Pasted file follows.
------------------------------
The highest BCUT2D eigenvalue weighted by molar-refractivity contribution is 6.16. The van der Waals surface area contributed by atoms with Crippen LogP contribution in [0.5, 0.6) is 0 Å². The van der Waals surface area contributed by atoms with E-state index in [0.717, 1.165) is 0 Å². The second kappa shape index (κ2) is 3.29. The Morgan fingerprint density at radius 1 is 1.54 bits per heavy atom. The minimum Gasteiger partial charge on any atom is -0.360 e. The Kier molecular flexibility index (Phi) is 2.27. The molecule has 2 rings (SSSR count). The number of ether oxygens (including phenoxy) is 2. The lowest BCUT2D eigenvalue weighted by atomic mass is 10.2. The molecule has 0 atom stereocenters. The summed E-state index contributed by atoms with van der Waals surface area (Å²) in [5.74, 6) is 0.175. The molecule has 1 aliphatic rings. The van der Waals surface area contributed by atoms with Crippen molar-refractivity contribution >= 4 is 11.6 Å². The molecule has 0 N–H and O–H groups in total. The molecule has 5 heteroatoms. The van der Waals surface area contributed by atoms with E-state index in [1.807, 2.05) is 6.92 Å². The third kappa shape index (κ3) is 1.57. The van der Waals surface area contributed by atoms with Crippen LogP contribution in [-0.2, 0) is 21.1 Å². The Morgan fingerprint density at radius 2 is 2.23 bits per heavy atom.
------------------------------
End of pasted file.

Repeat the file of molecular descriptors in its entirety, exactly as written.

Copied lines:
The highest BCUT2D eigenvalue weighted by molar-refractivity contribution is 6.16. The van der Waals surface area contributed by atoms with Crippen LogP contribution in [0.5, 0.6) is 0 Å². The van der Waals surface area contributed by atoms with E-state index in [0.717, 1.165) is 0 Å². The second kappa shape index (κ2) is 3.29. The Morgan fingerprint density at radius 1 is 1.54 bits per heavy atom. The minimum Gasteiger partial charge on any atom is -0.360 e. The Kier molecular flexibility index (Phi) is 2.27. The molecule has 2 rings (SSSR count). The number of ether oxygens (including phenoxy) is 2. The lowest BCUT2D eigenvalue weighted by atomic mass is 10.2. The molecule has 0 atom stereocenters. The summed E-state index contributed by atoms with van der Waals surface area (Å²) in [5.74, 6) is 0.175. The molecule has 1 aliphatic rings. The van der Waals surface area contributed by atoms with Crippen molar-refractivity contribution >= 4 is 11.6 Å². The molecule has 0 N–H and O–H groups in total. The molecule has 5 heteroatoms. The van der Waals surface area contributed by atoms with E-state index in [1.807, 2.05) is 6.92 Å². The third kappa shape index (κ3) is 1.57. The van der Waals surface area contributed by atoms with Crippen LogP contribution in [-0.2, 0) is 21.1 Å². The Morgan fingerprint density at radius 2 is 2.23 bits per heavy atom.